In a move likely to intensify the Washington auction market in art works and antiques, a group of dealers and collectors that includes former Secretary of the Navy J. William Middendorf II has made "a substantial investment" in C.G. Sloan Co., the downtown auctioneers.

Sloan's, 715 13th St. NW, is Washington's most ambitious art auctions have been organized by Sloan's competitors, Adams A. Weschler & Sons, 905 E St. NW.

In December 1975, for instance, Weschler's held a four-day million-dollar sale of art works and antiques attended by dealers and collectors from throughout the country. Donald D. Webster and Russell E. Burke, the Chevy Chase dealers and appraisers, helped write the catalog entries and organize that sale. But Webster and Bourke, who have extensive art market connections, are among Middendorfs associates, and they now will work with Sloan's.

"We are most enthusiastic," Webster said yesterday. "Sloan's is a fine old business with grand reputation and a first-rate profit potential." In preparation for a four-day half-million dollar catalog auction, whose 1415 lots will be previewed at Sloan's auction rooms tonight, the floors have been refinished, the walls have been repainted, a 128-page catalog has been printed, and a national advertising campaign is underway. The sale, of bronzes, elephant tusks, jewelry, paintings and other objects, begins Feb. 3.

"We left Weschler's amicably," said Burke."This used to be a one-horse city. It's now is a two-horse town."

Middendorf, a former banker and ambassador to the Netherlands who resigned his Navy post on the day of President Carter's inauguration, is a man of many parts. In 1944 he had a professional baseball tryout with the New York Giants. He writes symphonies and marches, and designs stained-glass windows. He also owns an important art collection.

Last September, a Middendorf Rembrandt, the "Portrait of Juno," was sold anonymously to the oil billionair Dr. Armand Hammer. The price was $3.25 million, a record for a picture by the 17th-century Dutch master.

While serving with the government, Middendorf was often seen at Washington galleries, antique shows and art auctions. His nephew, Chris Middendorf, operates a commercial gallery at 2014 P St. NW, but former Secretary Middendorf is not an associate in that venture.

Washington has long had a thriving market in contemporary art - expensive works by Rauschenberg and Warhol are for sale here. But despite the splendid holdings of Washington's museums, and the sophisticated audience those museums have helped form, the re-sale market here, especially for older works, has been relatively weak.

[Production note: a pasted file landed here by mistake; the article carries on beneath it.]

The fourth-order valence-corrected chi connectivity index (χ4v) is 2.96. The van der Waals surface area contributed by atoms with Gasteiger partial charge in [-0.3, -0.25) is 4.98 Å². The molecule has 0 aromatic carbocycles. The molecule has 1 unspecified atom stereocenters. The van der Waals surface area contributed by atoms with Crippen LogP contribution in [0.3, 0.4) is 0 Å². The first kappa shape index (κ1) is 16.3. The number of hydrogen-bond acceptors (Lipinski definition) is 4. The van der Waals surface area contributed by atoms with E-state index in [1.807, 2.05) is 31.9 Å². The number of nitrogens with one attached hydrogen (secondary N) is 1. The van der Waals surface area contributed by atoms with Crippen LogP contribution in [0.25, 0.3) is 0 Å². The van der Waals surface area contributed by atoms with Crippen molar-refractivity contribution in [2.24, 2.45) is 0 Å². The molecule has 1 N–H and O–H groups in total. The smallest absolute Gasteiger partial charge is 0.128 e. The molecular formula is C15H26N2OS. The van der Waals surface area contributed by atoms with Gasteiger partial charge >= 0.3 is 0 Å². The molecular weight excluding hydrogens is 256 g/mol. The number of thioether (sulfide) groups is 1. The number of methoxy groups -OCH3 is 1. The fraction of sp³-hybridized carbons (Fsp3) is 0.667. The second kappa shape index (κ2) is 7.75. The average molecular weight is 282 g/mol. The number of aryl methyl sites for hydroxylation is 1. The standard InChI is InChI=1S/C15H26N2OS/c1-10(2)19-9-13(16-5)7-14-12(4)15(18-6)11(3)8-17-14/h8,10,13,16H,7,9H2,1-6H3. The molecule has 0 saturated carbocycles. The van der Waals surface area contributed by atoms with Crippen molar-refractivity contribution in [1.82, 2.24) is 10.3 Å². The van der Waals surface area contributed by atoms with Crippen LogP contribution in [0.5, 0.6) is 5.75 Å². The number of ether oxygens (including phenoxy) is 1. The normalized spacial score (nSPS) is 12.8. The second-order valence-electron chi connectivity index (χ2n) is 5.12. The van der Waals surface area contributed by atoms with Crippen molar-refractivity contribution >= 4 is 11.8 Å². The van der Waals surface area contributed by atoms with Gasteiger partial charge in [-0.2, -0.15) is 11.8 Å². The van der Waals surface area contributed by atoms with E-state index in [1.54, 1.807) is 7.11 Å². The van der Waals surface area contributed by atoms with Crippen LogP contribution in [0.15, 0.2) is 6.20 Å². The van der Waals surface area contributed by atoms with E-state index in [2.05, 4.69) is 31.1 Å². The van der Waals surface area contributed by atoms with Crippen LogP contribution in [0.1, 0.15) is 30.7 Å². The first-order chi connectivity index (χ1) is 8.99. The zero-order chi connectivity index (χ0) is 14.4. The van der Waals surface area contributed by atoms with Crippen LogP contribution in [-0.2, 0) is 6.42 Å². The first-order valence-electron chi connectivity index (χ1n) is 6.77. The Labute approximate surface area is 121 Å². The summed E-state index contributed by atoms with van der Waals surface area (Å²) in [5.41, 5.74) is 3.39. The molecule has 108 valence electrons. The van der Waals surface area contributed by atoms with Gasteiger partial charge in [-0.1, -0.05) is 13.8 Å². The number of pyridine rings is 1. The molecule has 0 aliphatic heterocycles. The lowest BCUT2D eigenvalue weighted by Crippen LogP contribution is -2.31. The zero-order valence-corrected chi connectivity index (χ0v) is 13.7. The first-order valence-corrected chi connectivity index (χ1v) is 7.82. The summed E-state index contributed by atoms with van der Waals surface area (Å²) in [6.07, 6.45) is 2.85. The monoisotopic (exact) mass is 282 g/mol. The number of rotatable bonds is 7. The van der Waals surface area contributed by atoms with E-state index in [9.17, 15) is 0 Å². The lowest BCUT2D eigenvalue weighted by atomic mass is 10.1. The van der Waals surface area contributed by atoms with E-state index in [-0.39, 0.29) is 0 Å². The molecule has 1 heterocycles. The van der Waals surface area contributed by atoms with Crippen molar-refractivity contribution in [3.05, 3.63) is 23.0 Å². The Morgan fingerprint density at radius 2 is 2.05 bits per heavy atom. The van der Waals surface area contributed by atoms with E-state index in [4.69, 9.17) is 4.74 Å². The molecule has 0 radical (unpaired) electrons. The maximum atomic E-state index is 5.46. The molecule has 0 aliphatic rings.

For a variety of reasons that situation may change. Spurred perhaps by the historicism of the Bicentennial, Americans are increasingly investing in older works of art. The wide-spread enthusiasm for contemporary works, so apparent in the '60s, seems to be diminishing. Concurrently, America has been replacing England as the center of the international market in Old Masters and antiques.

The New York auction market is thriving. During the 1975 season, for the first time, Sotheby Parke Bernet did more business in New York than in its London salesrooms. This spring, perhaps in response to that development, Christie's, Sotheby Parke Bernet's arch-competitors, will attack the American market by opening a pair of New York salesrooms.

"If Sloan's does as well as we expect it to do," said Burke, "we may discourage the London firms from opening in Washington."

Sloan's is planning three catalog sales for this season. Rugs, furniture and art works from "Firenze," the Northwest Washington estate recently sold by Polly Logan, the former Mrs. M. Robert Guggenheim, will be offered there in March.

Among the 1415 lots in the February auction are an 1869 Jasper Cropsey landscape, "Wassawandas in Autumn" (estimated price $25,000-35,000), an 1860 statuette by John Quincy Adams Ward, "The Indian Hunter," which is one of the earliest American neo-classical bronzes to celebrate the Indian ($15,000-30,000), an autographed Hemingway novel ($200-300), and the pen with which President Lincoln "signed the bill giving freedom to all the inhabitants of the territories of the United States" ($1,000-$1,500).

"Sloan's has been in the doldrums," said Burke. "For one thing, the Redevelopment Land Agency owns this building, which makes planning for the future difficult. The auction business requires substantial capital for advertising, catalogs and for aggressively pursuing buyers and consignors. What Sloan's needed - and what it has been given - is a new infustion of money and expertise."